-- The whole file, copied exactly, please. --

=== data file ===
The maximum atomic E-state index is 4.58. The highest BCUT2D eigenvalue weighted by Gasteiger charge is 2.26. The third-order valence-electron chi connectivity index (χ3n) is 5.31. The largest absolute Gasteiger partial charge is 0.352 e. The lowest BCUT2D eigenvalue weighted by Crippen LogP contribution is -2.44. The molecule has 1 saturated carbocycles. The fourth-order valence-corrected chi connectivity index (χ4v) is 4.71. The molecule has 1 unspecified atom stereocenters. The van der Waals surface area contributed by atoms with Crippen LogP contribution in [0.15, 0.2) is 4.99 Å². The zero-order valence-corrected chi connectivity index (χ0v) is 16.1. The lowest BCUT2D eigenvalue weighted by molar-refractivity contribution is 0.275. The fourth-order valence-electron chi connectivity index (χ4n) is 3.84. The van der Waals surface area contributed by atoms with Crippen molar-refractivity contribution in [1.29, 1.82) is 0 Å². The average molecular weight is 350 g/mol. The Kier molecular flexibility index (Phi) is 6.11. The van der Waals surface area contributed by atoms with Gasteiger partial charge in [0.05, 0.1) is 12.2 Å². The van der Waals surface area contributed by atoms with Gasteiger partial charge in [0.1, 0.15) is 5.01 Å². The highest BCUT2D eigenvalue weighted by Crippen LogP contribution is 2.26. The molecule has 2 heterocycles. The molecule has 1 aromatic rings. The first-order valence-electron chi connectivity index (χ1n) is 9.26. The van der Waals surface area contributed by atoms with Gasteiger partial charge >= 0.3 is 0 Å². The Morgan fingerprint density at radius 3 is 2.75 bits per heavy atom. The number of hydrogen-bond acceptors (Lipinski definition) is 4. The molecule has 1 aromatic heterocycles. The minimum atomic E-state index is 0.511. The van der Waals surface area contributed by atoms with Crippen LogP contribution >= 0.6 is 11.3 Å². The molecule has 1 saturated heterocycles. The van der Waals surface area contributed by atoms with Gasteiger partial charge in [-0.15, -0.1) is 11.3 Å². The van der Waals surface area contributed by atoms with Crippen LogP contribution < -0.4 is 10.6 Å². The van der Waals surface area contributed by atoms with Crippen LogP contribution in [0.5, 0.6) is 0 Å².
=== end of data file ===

The maximum atomic E-state index is 4.58. The highest BCUT2D eigenvalue weighted by Gasteiger charge is 2.26. The third-order valence-electron chi connectivity index (χ3n) is 5.31. The largest absolute Gasteiger partial charge is 0.352 e. The lowest BCUT2D eigenvalue weighted by Crippen LogP contribution is -2.44. The molecule has 1 saturated carbocycles. The fourth-order valence-corrected chi connectivity index (χ4v) is 4.71. The molecule has 1 unspecified atom stereocenters. The van der Waals surface area contributed by atoms with Crippen LogP contribution in [0.15, 0.2) is 4.99 Å². The zero-order valence-corrected chi connectivity index (χ0v) is 16.1. The lowest BCUT2D eigenvalue weighted by molar-refractivity contribution is 0.275. The fourth-order valence-electron chi connectivity index (χ4n) is 3.84. The van der Waals surface area contributed by atoms with Crippen molar-refractivity contribution in [1.29, 1.82) is 0 Å². The average molecular weight is 350 g/mol. The Kier molecular flexibility index (Phi) is 6.11. The van der Waals surface area contributed by atoms with Gasteiger partial charge in [0.05, 0.1) is 12.2 Å². The van der Waals surface area contributed by atoms with Gasteiger partial charge in [0.1, 0.15) is 5.01 Å². The highest BCUT2D eigenvalue weighted by Crippen LogP contribution is 2.26. The molecule has 2 heterocycles. The molecule has 1 aromatic rings. The first-order valence-electron chi connectivity index (χ1n) is 9.26. The van der Waals surface area contributed by atoms with Gasteiger partial charge >= 0.3 is 0 Å². The Morgan fingerprint density at radius 3 is 2.75 bits per heavy atom. The number of hydrogen-bond acceptors (Lipinski definition) is 4. The molecule has 1 aromatic heterocycles. The minimum atomic E-state index is 0.511. The van der Waals surface area contributed by atoms with Crippen LogP contribution >= 0.6 is 11.3 Å². The molecule has 1 saturated heterocycles. The van der Waals surface area contributed by atoms with Gasteiger partial charge in [-0.15, -0.1) is 11.3 Å². The van der Waals surface area contributed by atoms with Crippen LogP contribution < -0.4 is 10.6 Å². The van der Waals surface area contributed by atoms with Crippen LogP contribution in [0.5, 0.6) is 0 Å².